By LA Weekly
By Henry Rollins
By Weekly Photographers
By Shea Serrano
By Nate "Igor" Smith
By Dan Weiss
By Erica E. Phillips
By Kai Flanders
To understand how the Chili Peppers could generate such initial excitement with only a handful of songs, one must understand how entirely original they were at the time. In 1983, A Flock of Seagulls were on the radio, Risky Business was in theaters, punk rock was washed up and hard drugs were the new barometer of cool. Think Brett Easton Ellis’ nihilistic teen melodrama Less Than Zero without so many bisexual rich people. In a world presently overrun by a never-ending pestilence of shirtless white rap rockers, it seems nearly impossible to imagine an earlier time, yet music in the ‘80s was mainly perpetrated by Englishmen who jerked about as if re-creating Monty Python’s famous “Twit Contest.” Sure, there was some ingenious dancing on the other side of the racial divide, Michael Jackson was still living here on planet Earth, and countless Jheri-curl-sporting Boogaloo Shrimp clones were spinning about on cardboard slabs, but the notion that hip, white musicians could actually groove and exhibit a sex appeal beyond cross-dressing and suicidal depression seemed unheard of at the time.
The Chili Peppers earned a reputation for outlandish mugging, alleged sexism and onstage nudity in these early years. Flea believes this acting out cost them with music critics, especially in Los Angeles, where they have continued to receive little notice over the years. “I think it‘s because [the L.A. Times’] Robert Hilburn came to see us play at the Club Lingerie in 1983, and we said a bunch of really obnoxious stuff and he hated us. And because he hates us, it‘s like we don’t exist. Twenty years of putting out records and living in Los Angeles and being a band that pours our heart into everything we do, and not a spot of ink.”
On the radio a few months back, David Bowie stated that the American public really only remembers the three biggest things any artist has done. Sadly, for the Chili Peppers this would consist of nudity, drug addiction and funk rock. It is true that much of the public still envisions the band as the irreverent pranksters they once were, but, while capable of the occasional provocative outburst, the Chili Peppers have actually evolved over the last decade into rather serious artists. Rick Rubin, who has produced the band‘s last four records, theorizes, “Taking your clothes off is interesting; putting your clothes back on is less interesting. It’s less noteworthy. They‘re kind of still in the putting-their-clothes-back-on phase. But there’s no question that the quality of the work just keeps getting better and better. But the general public does still seem to view them as a party band.”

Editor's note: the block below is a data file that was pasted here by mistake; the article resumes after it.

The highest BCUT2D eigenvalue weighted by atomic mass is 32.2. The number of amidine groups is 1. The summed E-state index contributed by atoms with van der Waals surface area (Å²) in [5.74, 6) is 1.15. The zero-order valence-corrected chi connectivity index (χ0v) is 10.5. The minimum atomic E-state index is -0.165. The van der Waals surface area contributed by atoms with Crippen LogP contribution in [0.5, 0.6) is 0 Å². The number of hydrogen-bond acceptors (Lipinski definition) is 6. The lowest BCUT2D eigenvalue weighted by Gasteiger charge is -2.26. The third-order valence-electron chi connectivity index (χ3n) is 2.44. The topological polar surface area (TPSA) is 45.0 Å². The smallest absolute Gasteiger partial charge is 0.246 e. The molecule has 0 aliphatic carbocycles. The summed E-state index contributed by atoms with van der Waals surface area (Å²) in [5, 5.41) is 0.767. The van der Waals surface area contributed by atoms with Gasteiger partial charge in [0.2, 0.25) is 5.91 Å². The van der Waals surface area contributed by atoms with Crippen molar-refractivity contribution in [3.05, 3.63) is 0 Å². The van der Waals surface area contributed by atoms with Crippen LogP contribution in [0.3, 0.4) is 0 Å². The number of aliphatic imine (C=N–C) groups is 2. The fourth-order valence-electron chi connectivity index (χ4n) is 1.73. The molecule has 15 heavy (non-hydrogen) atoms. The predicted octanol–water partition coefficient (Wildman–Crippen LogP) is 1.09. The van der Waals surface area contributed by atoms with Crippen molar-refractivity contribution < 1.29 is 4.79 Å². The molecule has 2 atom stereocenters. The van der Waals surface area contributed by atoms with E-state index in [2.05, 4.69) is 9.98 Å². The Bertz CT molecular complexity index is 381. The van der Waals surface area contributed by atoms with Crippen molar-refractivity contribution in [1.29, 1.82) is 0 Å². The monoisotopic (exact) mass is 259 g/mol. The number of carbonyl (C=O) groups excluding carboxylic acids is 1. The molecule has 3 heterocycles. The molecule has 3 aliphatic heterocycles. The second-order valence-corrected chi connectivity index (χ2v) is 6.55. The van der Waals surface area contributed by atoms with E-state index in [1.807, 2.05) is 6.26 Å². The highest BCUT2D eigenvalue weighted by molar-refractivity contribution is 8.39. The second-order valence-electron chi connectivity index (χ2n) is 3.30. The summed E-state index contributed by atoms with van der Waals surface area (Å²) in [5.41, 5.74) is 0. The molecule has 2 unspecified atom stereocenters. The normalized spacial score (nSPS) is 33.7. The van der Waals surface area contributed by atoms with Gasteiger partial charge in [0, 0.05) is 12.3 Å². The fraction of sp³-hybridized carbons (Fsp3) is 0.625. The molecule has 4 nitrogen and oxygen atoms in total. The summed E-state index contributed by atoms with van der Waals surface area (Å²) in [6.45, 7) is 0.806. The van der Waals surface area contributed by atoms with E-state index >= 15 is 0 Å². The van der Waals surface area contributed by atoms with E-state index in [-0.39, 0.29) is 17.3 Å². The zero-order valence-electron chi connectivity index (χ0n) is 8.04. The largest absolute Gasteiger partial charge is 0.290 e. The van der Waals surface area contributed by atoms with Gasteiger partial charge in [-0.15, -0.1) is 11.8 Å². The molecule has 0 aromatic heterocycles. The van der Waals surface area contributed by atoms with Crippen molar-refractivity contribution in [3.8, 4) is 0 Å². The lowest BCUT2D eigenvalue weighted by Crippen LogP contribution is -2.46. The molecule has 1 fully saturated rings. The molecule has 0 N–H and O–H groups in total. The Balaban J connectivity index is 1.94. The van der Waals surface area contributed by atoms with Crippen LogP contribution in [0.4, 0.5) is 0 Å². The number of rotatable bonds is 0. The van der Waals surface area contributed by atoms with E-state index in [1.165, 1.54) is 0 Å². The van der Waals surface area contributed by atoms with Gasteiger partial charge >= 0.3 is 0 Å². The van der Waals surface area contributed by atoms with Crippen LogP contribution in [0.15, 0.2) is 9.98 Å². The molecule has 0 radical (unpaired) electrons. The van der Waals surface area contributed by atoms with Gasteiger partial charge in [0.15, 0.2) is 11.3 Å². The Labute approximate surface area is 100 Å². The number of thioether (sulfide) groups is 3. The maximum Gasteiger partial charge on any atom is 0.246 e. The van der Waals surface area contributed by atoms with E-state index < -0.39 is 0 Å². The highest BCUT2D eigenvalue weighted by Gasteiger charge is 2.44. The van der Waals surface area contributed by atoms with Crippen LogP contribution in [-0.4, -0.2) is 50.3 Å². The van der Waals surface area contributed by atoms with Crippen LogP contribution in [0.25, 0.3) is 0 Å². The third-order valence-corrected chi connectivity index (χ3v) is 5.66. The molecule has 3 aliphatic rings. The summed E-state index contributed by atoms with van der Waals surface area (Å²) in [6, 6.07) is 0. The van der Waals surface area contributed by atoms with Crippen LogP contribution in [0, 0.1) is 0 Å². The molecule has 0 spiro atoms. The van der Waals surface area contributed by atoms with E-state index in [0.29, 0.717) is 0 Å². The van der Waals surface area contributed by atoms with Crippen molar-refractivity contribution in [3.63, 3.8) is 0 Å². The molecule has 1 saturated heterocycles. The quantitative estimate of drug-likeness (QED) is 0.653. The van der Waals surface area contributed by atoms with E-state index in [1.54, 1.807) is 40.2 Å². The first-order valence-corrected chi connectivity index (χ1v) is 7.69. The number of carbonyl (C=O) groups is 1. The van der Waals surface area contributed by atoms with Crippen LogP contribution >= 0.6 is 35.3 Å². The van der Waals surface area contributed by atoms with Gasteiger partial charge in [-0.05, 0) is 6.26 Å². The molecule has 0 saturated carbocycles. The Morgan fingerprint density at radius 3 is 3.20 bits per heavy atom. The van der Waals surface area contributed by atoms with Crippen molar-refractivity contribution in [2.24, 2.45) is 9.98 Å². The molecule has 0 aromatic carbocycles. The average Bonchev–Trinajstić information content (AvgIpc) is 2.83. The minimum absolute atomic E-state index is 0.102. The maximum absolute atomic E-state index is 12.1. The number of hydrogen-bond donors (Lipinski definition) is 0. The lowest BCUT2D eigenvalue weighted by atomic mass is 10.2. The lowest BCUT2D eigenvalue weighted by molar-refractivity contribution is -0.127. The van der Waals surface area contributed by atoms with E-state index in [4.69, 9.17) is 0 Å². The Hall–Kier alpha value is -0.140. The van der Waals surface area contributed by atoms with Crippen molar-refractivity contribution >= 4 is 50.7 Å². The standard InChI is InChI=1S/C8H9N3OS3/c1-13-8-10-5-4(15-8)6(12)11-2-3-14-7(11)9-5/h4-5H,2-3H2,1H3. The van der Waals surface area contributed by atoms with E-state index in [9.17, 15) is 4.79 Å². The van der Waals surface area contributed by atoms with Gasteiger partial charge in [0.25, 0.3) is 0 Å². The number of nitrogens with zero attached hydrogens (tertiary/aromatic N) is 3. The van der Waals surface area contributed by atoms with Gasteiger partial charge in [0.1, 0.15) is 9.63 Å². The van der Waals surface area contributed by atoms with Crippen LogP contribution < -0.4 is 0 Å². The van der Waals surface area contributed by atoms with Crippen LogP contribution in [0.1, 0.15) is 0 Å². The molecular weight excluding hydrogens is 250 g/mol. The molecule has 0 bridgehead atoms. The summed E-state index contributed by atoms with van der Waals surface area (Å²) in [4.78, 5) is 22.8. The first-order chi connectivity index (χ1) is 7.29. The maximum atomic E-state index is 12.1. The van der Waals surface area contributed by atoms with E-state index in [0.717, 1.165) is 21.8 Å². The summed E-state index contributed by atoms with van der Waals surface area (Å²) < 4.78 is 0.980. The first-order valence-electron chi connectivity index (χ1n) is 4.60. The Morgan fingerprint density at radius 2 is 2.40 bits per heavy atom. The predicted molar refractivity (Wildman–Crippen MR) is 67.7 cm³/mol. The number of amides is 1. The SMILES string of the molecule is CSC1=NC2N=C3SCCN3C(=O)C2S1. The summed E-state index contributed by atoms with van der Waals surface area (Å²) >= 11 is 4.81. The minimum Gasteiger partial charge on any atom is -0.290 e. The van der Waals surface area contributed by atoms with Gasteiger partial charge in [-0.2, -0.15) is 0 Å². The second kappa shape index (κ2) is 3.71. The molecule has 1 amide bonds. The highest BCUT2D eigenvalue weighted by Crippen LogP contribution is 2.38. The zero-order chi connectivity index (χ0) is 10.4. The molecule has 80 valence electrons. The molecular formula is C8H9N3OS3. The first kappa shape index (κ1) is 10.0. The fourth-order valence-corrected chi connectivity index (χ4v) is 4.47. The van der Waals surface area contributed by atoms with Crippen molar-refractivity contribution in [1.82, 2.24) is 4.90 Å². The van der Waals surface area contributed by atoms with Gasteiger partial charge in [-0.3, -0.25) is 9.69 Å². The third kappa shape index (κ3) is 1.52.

One of the raps on Los Angeles is that the town is populated by beautiful people incapable of any deep intellectual thought. This is relatively the same logic that says all athletes (and especially surfers) are stupid, the premise being that you can either have a good body or a good brain, but not both. The accuracy of this equation can easily be disproved by simply noting the hordes of unsightly simpletons who roam the planet. Nevertheless, it is a trap that plagues even modern music, where to be taken seriously you can be pretty or strange, but rarely athletic-looking. The Chili Peppers have always flaunted their physicality, regularly performing shirtless with not a flabby party ball among them. Though fast approaching middle age, the band has unfortunately aged exceptionally well. This combined with a willingness to interject overtly sexual images into their lyrics has pretty much damned them to the populist mainstream regardless of how inventive their work. Only the band‘s past appetite for heinous amounts of narcotics gets them slightly off the hook with arbiters of cool. Still, be so audacious as to mention their latest disc in the same category as a hallowed masterpiece like the Beach Boys’ Pet Sounds, and you‘ll get laughed out of the used-recordgraphic-novel store. But the truth is, the Chili a Peppers’ latest release is one of the most interesting and creative new records around and arguably belongs in the pantheon of great Los Angeles albums with the works of the Beach Boys, the Doors, the Flesheaters, X and others.
John Frusciante is sitting half-submerged in the swimming pool of his Hollywood Hills home, the lilting psychedelia of Tyrannosaurus Rex traveling out from a stereo. If you‘ve seen pictures of Frusciante from 10 years ago, his appearance is noticeably different. In youth, he was almost male-model pretty, posing for photographs with a confident smile bordering on a sneer. Nowadays, he appears somewhat fragile-looking, more disheveled artist than Southern California skate punk. He is surprisingly talkative, blending a sure intellect with slightly New Age spirituality, not particularly warm, but engaging. Frusciante was a teenage fan of the band when he was tapped as their fourth guitarist. “Everybody I ever met,” he says, “I would tell them, ’The Chili Peppers are my favorite band, I love them.‘”
He had migrated from the doldrums of the San Fernando Valley to study guitar at the Musicians Institute in Hollywood, when drummer D.H. Peligro of the Dead Kennedys introduced him to Flea, and he was asked to join the band. Chili Pepper drummer Chad Smith shakes his head. “He was 18 when he joined the band. Eighteen! The first band he was ever in was his favorite band. It would be like me having joined fucking Led Zeppelin!”